Brent Clevlen plays baseball with a quiet, effortless glide that makes the game appear easy, and there was a time when it seemed particularly easy for him.
It was 2006 when Clevlen, a fast-moving outfield prospect in the Detroit Tigers system, was promoted to the major leagues for the first time at 22. Clevlen, brought up to hit against left-handed pitching, hit just about everybody and everything during a 39 at-bat initiation.
He smashed three home runs and had a .652 slugging percentage as he seemed to lock down a spot in the Tigers’ outfield, and their good graces, for years to come.
“I didn’t really think anything of it,” Clevlen said. “I just came up, and when I got my opportunity to play I took advantage of it. I just had fun with it, I really didn’t put a whole lot of pressure on myself. I wish I could have gotten more steady, everyday playing, but that wasn’t the situation I was up there for.”
The Tigers won 95 games in 2006 and became even more serious about contending in the years following, acquiring Gary Sheffield for 2007 and trading for Miguel Cabrera before the 2008 season. Those moves, and others, helped make Clevlen the odd man out, and he was unable to carve out even a part-time role in Detroit while surrounded by proven veterans.
Clevlen had 34 more at-bats for the Tigers, then four for the Atlanta Braves in 2010, but has spent most of his career in the minor leagues. More than searching for another opportunity to play in the big leagues, which is still a goal, Clevlen is looking for comfort.
He believes he has found it with the Wingnuts, with whom he will begin his third season on Thursday. Clevlen has started each of his other 12 professional seasons in affiliated ball, but places such as Toledo, Reno and Mobile haven’t felt as much like home. That’s why he’s spurned offers from major-league organizations in the past to play in Wichita, where baseball is fun and he’s in the lineup every day.
“I think this will be nice,” Clevlen said. “The last few years, we’ve been bouncing around a lot of different places. This year might be a little different, being able to stay in one place all year if nothing else happens. We’re looking forward to it, and if something else comes along later where someone wants me to sign, we’ll obviously look at that option.”
Clevlen has made the game look plenty easy in Wichita, where he has helped two playoff pushes as an early or mid-season acquisition. In 2011, he clubbed 10 home runs and had 32 RBIs in 46 games, and last year the 30-year-old center fielder delievered 14 homers and had a .582 slugging percentage in 70 games.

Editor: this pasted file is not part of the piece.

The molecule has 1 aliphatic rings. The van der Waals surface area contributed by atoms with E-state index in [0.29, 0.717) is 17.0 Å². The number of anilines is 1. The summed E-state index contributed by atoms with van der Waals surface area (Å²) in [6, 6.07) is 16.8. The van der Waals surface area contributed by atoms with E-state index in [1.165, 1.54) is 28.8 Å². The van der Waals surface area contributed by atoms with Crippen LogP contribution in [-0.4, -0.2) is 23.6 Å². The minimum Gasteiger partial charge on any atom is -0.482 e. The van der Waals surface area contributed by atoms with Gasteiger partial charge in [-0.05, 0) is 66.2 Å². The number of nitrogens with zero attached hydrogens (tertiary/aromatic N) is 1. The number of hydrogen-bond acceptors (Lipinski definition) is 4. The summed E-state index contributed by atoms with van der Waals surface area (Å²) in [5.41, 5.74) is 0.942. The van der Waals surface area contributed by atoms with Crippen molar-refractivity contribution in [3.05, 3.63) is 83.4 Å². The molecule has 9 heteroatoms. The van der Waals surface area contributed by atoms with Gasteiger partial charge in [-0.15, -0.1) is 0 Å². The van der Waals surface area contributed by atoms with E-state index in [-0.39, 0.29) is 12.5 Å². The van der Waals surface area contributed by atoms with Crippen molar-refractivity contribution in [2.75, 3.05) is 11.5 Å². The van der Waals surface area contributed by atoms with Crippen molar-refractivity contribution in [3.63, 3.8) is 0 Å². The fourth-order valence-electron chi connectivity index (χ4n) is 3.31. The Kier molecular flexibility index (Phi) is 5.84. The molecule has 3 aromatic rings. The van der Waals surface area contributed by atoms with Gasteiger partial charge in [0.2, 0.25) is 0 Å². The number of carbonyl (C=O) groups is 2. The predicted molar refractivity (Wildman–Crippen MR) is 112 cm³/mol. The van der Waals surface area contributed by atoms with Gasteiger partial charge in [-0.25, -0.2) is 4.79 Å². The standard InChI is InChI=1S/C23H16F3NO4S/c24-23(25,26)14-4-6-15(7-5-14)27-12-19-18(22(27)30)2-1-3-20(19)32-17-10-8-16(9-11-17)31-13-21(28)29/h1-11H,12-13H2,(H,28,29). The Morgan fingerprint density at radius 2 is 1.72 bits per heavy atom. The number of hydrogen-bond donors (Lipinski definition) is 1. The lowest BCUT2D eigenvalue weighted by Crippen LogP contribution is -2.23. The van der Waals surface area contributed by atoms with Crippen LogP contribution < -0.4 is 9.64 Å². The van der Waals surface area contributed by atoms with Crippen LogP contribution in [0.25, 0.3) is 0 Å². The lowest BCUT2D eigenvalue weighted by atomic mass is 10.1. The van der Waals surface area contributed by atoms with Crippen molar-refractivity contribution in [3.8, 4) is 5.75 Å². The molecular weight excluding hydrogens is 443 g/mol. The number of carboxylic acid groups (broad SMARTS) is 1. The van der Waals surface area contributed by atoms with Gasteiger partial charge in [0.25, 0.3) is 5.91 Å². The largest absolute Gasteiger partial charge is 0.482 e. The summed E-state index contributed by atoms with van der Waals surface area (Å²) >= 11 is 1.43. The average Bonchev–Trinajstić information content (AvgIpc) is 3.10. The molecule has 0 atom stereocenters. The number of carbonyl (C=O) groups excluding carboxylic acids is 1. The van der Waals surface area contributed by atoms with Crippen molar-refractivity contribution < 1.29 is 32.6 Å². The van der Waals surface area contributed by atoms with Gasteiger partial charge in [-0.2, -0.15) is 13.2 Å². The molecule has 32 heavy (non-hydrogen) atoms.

Even against a lower level of competition, Clevlen’s tools are evident. The talent that enabled him to become a second-round draft pick out of high school in 2002 has come agonizingly close to blossoming in mutliple organizations. The most common reaction from representatives of those organizations, though, is to move on even after Clevlen has shown big-league potential.
During his nine years in the Detroit system, Clevlen was often multiple years younger than his league’s average age. He hit 18 homers and drove in 102 runs in Class-A at 22, and had 99 extra-base hits in Triple-A over the 2008-09 seasons after reaching the majors.
Clevlen hit .336 in Double-A with the Philadelphia Phillies in 2011 and .377 in Triple-A with Arizona in 2012, both in stints of about a month. Those teams, though, left Clevlen to toil in the minors before releasing him.
“I never really got that one shot to play every single day,” Clevlen said. “I’m fine with that. Who knows, though? I’m young enough and in shape to keep on playing for five years on. You never know what’s going to happen in this game, but I’m still playing for that goal to get back to the big leagues. I’m not going to worry too much about what happens, I’m just going to go out there and play.”
Clevlen’s skills are revered with the Wingnuts, where he’s the foundation of a lineup that manager Kevin Hooper believes could be the franchise’s best in its seven seasons. Clevlen, a right-handed hitter, is a threat to go deep each time he bats, and he occasionally enters hot stretches in which he seems to fulfill that promise.
He’s smooth in the outfield, where he chases down balls in the gap with apparent ease, sailing on the balls of his feet. He can steal bases and doesn’t run into outs. It’s a dizzying skill set that has been displayed for mutliple teams and organizations but seems most appreciated in Wichita.
“At my age, starting a new chapter of the career, the love of baseball is still there,” Clevlen said. “I just want to take advantage of it while I still have a passion to keep playing the game of baseball. I’m going to do it as long as I can. This is a great place to play, and an easy place to play, and I can’t wait for the season to start.”